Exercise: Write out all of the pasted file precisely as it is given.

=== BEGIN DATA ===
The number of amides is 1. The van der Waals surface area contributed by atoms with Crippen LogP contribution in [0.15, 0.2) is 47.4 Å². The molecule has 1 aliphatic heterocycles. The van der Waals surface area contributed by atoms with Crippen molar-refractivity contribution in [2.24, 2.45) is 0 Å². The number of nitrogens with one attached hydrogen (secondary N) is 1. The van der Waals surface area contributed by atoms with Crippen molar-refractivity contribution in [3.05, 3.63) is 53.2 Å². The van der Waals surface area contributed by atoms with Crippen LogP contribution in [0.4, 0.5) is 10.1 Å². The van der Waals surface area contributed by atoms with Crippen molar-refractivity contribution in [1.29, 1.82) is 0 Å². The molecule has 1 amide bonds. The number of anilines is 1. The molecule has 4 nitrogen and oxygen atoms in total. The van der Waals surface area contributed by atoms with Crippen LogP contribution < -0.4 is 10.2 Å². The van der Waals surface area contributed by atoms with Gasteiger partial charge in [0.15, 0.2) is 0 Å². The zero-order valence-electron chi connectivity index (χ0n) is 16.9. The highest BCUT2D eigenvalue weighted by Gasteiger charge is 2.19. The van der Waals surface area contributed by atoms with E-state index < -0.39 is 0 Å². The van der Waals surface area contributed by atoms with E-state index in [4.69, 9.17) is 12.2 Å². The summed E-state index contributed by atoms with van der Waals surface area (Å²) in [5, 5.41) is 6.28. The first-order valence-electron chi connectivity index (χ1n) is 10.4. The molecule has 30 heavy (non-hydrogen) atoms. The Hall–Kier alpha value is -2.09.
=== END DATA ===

The number of amides is 1. The van der Waals surface area contributed by atoms with Crippen LogP contribution in [0.15, 0.2) is 47.4 Å². The molecule has 1 aliphatic heterocycles. The van der Waals surface area contributed by atoms with Crippen molar-refractivity contribution in [2.24, 2.45) is 0 Å². The number of nitrogens with one attached hydrogen (secondary N) is 1. The van der Waals surface area contributed by atoms with Crippen molar-refractivity contribution in [3.05, 3.63) is 53.2 Å². The van der Waals surface area contributed by atoms with Crippen LogP contribution in [0.4, 0.5) is 10.1 Å². The van der Waals surface area contributed by atoms with Crippen molar-refractivity contribution in [1.29, 1.82) is 0 Å². The molecule has 1 amide bonds. The number of anilines is 1. The molecule has 4 nitrogen and oxygen atoms in total. The van der Waals surface area contributed by atoms with Crippen LogP contribution < -0.4 is 10.2 Å². The van der Waals surface area contributed by atoms with Gasteiger partial charge in [0.15, 0.2) is 0 Å². The zero-order valence-electron chi connectivity index (χ0n) is 16.9. The highest BCUT2D eigenvalue weighted by Gasteiger charge is 2.19. The van der Waals surface area contributed by atoms with E-state index < -0.39 is 0 Å². The van der Waals surface area contributed by atoms with E-state index in [4.69, 9.17) is 12.2 Å². The summed E-state index contributed by atoms with van der Waals surface area (Å²) in [5, 5.41) is 6.28. The first-order valence-electron chi connectivity index (χ1n) is 10.4. The molecule has 30 heavy (non-hydrogen) atoms. The Hall–Kier alpha value is -2.09.